This Is Where the Original Kentucky Fried Chicken Recipe Was Created

Harland Sanders Cafe KFC
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In the late 1930s, Harland Sanders was running a gas station on Highway 25 in North Corbin, Kentucky, when he started cooking for the hungry travelers, serving up home-cooked meals on his own dining room table. Soon word got out about Sanders's cooking and travelers looking to fill up their stomachs (as well as their gas tanks) started to flock to the little shop situated on the main road for anyone heading north-south through central Kentucky.

By 1937, he moved the restaurant out of his kitchen and into the Sanders Café, which seated 142 people. It was in the kitchens of Sanders Court, as it was called, that Sanders started tinkering with his fried chicken recipe, eventually stumbling on 11 herbs and spices that became part of his secret recipe. Soon his little gas station and restaurant became a destination for anyone who really loved perfectly fried chicken.

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When the restaurant was destroyed by fire two years later, Sanders rebuilt, tacking a motel onto the new restaurant when it reopened in mid 1940. Business was booming until Interstate 75 was completed. The new highway bypassed Corbin and Sanders' café and motel turning them from a main attraction to an off-the-beaten path destination. Sanders sold the café in 1956. Instead of selling fried chicken, he started selling fried chicken franchises, setting up the Kentucky Fried Chicken chain. It wasn't until 1965, at the age of 75, that he sold his interest in the company for $2 million (equal to $14,161,464 today!).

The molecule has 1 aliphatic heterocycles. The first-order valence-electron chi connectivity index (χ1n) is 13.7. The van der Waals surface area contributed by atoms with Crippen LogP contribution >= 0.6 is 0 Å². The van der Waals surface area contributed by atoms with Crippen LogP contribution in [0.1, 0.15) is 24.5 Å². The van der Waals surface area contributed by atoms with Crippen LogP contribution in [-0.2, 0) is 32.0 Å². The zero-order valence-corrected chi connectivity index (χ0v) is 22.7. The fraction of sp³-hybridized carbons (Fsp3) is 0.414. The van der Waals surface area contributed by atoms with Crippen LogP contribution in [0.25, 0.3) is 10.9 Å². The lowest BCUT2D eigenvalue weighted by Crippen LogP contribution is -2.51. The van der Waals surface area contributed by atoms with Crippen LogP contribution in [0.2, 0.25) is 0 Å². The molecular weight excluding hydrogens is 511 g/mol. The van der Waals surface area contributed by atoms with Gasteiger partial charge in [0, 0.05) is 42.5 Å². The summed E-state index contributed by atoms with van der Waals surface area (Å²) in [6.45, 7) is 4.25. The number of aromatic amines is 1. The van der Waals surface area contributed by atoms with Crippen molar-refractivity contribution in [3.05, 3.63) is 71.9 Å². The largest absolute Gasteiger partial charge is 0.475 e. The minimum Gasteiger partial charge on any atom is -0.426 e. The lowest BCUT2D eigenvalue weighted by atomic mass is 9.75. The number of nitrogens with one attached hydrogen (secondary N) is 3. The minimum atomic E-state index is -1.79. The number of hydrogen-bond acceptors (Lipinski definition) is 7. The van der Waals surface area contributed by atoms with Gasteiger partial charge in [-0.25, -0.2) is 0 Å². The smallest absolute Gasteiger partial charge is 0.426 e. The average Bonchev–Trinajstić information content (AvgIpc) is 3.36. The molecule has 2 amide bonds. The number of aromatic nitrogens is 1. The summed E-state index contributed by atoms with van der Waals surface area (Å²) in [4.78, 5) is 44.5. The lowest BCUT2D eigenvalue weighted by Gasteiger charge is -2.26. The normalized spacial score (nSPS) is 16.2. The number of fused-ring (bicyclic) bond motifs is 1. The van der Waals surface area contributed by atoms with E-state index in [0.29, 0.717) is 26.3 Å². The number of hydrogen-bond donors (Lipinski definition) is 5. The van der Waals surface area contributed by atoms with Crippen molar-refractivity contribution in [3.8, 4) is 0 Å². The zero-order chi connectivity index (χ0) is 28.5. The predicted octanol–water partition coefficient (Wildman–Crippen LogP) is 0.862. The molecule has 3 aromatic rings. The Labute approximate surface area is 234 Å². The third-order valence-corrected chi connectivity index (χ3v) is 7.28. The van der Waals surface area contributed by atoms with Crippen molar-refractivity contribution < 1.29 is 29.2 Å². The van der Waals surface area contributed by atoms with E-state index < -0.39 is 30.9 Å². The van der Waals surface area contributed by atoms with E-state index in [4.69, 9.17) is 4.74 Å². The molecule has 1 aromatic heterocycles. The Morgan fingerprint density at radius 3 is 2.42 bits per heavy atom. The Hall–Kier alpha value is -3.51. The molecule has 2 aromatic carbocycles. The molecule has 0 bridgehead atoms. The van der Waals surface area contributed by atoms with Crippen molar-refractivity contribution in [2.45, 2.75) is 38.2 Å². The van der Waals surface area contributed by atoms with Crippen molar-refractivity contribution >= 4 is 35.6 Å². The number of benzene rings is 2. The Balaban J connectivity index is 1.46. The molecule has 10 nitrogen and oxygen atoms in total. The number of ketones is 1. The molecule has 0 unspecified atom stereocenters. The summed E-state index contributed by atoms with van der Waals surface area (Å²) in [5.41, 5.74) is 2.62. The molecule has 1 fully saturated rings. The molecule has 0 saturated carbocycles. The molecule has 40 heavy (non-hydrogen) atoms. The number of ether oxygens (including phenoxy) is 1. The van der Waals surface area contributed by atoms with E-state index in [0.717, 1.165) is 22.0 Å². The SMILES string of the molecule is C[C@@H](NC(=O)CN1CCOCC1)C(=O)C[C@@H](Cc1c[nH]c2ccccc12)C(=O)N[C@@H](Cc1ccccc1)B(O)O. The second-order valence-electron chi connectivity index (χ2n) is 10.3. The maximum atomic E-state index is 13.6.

While Sanders passed away in 1980, the Harland Sanders Café is still open for business in Corbin. Hungry travelers can still fill their stomachs with the Colonel's famous fried chicken sitting in a wood-lined dining room with the original 1940s maple tables and chairs. After a hearty lunch, a museum's worth of KFC memorabilia fills the space, including "Bertha," the original pressure cooker he used to make his chicken, a model of the old motel rooms, and, according to Roadside America, "a three-handed Cooking Clock designed by Sanders for his early franchisees, so they'd always know when to take the chicken off the stove." The Harland Sanders Café was added to the National Register of Historic Places on August 7, 1990, cementing its place in history.

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